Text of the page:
Finding the flow
High-tech monitoring and traditional knowledge are revealing the secrets of Arctic sea ice.
An intimate and extensive knowledge of sea ice has been among the keys to the survival for the Inuit. For six to eight months every year, sea ice plays a critical role in daily life in northern communities for travel, harvesting, economic, and leisure activities. Yet where that ice once covered vast stretches of the Arctic Ocean from year to year, now huge portions of open water persist throughout much of the summer. Researchers that are part of the Canada’s International Polar Year (IPY) initiative are trying to improve our knowledge of sea ice and the changes it is undergoing.
The changes in sea ice reflect a more general evolution of Arctic climate, which is driven by how the region receives heat from warmer parts of the planet. This transfer of heat can take place through air or water, but while air from the south can bring heat into the north without any kind of obstruction, ocean waters are far more restricted in their movements.
Even a quick look at the intricate network of islands in Canada’s North would suggest that currents there must follow a complicated route to reach other parts of the ocean. In fact, researchers are still trying to assess the most basic features of these flows, such as how large they are, how much they vary, or how they came into being.
This information is crucial to understanding the Arctic Ocean’s role in climate change, in the past as well as the future. For one thing, since ice covers so much of the Arctic Ocean, currents must be studied underwater by instruments moored at key sites. Just getting to these remote locations can be a hazardous undertaking, not to mention returning to service the equipment and retrieve the findings every year or two.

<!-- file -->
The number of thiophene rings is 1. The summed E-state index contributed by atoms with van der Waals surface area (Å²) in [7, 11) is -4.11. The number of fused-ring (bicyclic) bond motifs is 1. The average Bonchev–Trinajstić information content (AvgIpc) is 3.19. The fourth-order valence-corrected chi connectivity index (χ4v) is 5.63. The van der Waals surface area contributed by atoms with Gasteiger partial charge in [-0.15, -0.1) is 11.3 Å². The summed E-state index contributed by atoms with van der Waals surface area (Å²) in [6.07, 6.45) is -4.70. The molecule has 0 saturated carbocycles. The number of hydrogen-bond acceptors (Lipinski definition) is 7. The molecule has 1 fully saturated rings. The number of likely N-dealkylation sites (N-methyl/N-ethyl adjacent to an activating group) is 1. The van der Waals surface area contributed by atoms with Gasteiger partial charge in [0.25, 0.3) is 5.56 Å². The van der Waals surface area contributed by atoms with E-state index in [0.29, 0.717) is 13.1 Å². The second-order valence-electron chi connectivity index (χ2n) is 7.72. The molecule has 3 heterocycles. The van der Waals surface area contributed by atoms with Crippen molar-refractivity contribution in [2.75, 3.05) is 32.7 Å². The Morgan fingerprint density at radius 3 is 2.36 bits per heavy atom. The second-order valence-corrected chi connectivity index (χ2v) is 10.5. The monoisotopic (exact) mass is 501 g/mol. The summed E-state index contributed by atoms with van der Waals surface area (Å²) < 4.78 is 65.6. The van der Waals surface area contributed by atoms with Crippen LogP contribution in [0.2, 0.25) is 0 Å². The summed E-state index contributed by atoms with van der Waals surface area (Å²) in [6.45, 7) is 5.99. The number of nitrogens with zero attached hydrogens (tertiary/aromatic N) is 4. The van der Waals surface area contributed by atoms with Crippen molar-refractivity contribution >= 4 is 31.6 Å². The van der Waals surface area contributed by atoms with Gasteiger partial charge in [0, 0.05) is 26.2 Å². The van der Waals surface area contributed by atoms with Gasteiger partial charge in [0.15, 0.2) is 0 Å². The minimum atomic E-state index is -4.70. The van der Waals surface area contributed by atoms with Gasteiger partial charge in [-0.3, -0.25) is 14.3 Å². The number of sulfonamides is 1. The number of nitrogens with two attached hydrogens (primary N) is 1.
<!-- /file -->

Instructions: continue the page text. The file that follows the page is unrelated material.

These monitoring stations track the drift and thickness of the surrounding ice, along with changing sea levels, current, temperature,and the amount of salt in the water. They may provide answers to questions such as: How do heat, salt, nutrients and zooplankton flow through the Arctic Ocean? How does sea ice move? How does it melt and freeze? How much carbon is stored in sediment in the ocean?
Eventually, these details will become part of new simulation models to describe the behaviour of the ocean, which in turn will contribute to improving models describing past, present and future Arctic climate patterns.
To supplement scientific observations, other IPY-sponsored researchers are turning to the Inuit themselves to tap their traditional knowledge and use of sea ice. In interviews and workshops, the Inuit are helping researchers document variations in sea ice features and hazards, traditional and current ice routes and Inuktitut place names and terminology.
This vignette discusses the complex, dynamic relationship of the global system of ocean currents and their connection to environmental changes in the Arctic. Users are able to choose which Ocean region they want to learn about by selecting one of the headings featured above the text.